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Marquette Wire

The student news site of Marquette University

Marquette Wire

The student news site of Marquette University

Marquette Wire

MSA provides meal for Muslim students during Ramadan

They served tabbouleh, kabobs, chicken, beef and rice dishes which are all local Arabic dishes from  Al Yousef Supermarket & Restaurant.

Music, the smell of traditional Arabic food and conversation filled the atmosphere last Friday at the Alumni Memorial Union. The Muslim Student Association hosted a Ramadan event to give Muslim students a place to come pray and eat as a community during the holy month.

Students first listened to Saria Shammout, a sophomore in the College of Health Sciences, talk about the importance of Ramadan and the reasons for their fasting. The students then traditionally broke their fast with a date and water before moving to the Lunda Room to say their sunset prayer. After prayer, they came back to eat their food and socialize.

During Ramadan, some Muslims don’t consume water or food when the sun is up. They perform a series of prayers throughout the day in addition to their fasts.

“Ramadan is a month of fasting and a month of building discipline and building community through everyone here,” Shammout said.  

Shammout said Ramadan provides an opportunity for Muslims to understand their blessings. He said once something as important as food is taken away from you, it’s easy to recognize your blessings and understand situations where people are less fortunate than you. 

Leen Mortada, a junior in the College of Arts & Sciences and president of MSA, said that it can be especially hard for Muslim students who live in dorms to have food provided to them at the times they are required to eat. She said she’s really happy that MSA can provide this to people.

Schroeder dining hall is providing Halal options during lunch from 11a.m-2p.m and during dinner from 6 p.m. to 9 p.m. for those who celebrate Ramadan.

“Muslim students seeing other people fasting and breaking fast with them, it encourages them that they aren’t alone on campus and it’s a reminder that we’re here for them if they ever need it,” Mortada said. 

They served tabbouleh, kabobs, chicken, beef and rice dishes which are all local Arabic dishes from  Al Yousef Supermarket & Restaurant.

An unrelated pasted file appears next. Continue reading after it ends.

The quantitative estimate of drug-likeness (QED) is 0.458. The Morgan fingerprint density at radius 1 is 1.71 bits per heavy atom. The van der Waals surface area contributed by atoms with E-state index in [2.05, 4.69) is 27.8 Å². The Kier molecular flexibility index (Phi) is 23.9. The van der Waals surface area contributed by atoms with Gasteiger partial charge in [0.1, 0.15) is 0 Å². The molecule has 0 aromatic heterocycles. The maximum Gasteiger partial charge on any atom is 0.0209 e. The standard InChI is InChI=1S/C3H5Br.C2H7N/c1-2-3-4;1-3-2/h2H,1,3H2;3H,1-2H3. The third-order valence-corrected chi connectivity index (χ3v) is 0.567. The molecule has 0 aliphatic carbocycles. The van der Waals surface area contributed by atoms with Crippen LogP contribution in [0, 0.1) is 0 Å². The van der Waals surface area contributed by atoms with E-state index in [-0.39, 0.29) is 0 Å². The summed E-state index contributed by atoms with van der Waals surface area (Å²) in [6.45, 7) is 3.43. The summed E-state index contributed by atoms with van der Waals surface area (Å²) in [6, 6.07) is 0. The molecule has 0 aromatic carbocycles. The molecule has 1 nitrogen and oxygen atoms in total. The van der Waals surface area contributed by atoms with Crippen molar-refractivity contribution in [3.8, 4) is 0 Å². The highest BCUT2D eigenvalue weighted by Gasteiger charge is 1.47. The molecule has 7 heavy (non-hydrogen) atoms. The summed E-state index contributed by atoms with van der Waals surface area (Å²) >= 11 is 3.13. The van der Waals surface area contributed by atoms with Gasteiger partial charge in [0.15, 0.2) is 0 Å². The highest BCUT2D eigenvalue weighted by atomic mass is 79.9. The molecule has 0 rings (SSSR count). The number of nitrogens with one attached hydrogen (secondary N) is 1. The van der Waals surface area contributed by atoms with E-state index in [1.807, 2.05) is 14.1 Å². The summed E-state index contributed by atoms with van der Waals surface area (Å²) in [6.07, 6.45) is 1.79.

“It’s a thing that lets us all come together and spend time together which is something that we don’t do during the normal months,” Raza Rahman, a senior in the College of Health Sciences, said. 

Rahman said that being with people who celebrate the same religion means a lot to him. 

Mortada said that she and her nine board members try to plan at least one or two events where MSA provides food. She said people outside of Marquette also attend the events so they view it as a way to give back to the community.

Shammout said his religion is very important to him and having these types of events have been very beneficial to him during his time at Marquette.  

“For me, it helped me build a lot of bonds that I wouldn’t have otherwise had, I was able to build a lot of relationships that got me to where I am today. These spaces that Marquette provides us with are a mechanism for us to meet new people and make sure that we’re sending the right image about our religion,” Shammout said. 

Shammout said Islam is a religion that has fallen under scrutiny and harbors some misconceptions in our American culture. He said he wants to change this.

“I think it’s very important that we have a public area where we can interact with people who aren’t Islam. For them to understand what Islam really is and not just what they hear on the news or what they perceive it to be,” Shammout said.

Mortada said as a community, they try to do good deeds during the month of Ramadan and donate to charity to help improve the well-being of people around them. 

“For non-Muslims, it’s showing them how much we take it seriously and why it’s so important to us. The simple things we take for granted on a day to day, during this blessed month we cherish. That’s what’s so cool to share with the Marquette community,” Mortada said. 

This story was written by Sophia Tiedge. She can be reached at [email protected]

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Sophia Tiedge
Sophia Tiedge, Executive News Editor
Sophia is a sophomore from Arlington Heights, IL studying journalism. This year she will serving as the Executive News Editor after spending last year as a news reporter. In her free time, Sophia enjoys reading, working out and going to new places with her friends. This year Sophia is looking forward to collaborating with others and learning more about what happens on campus.

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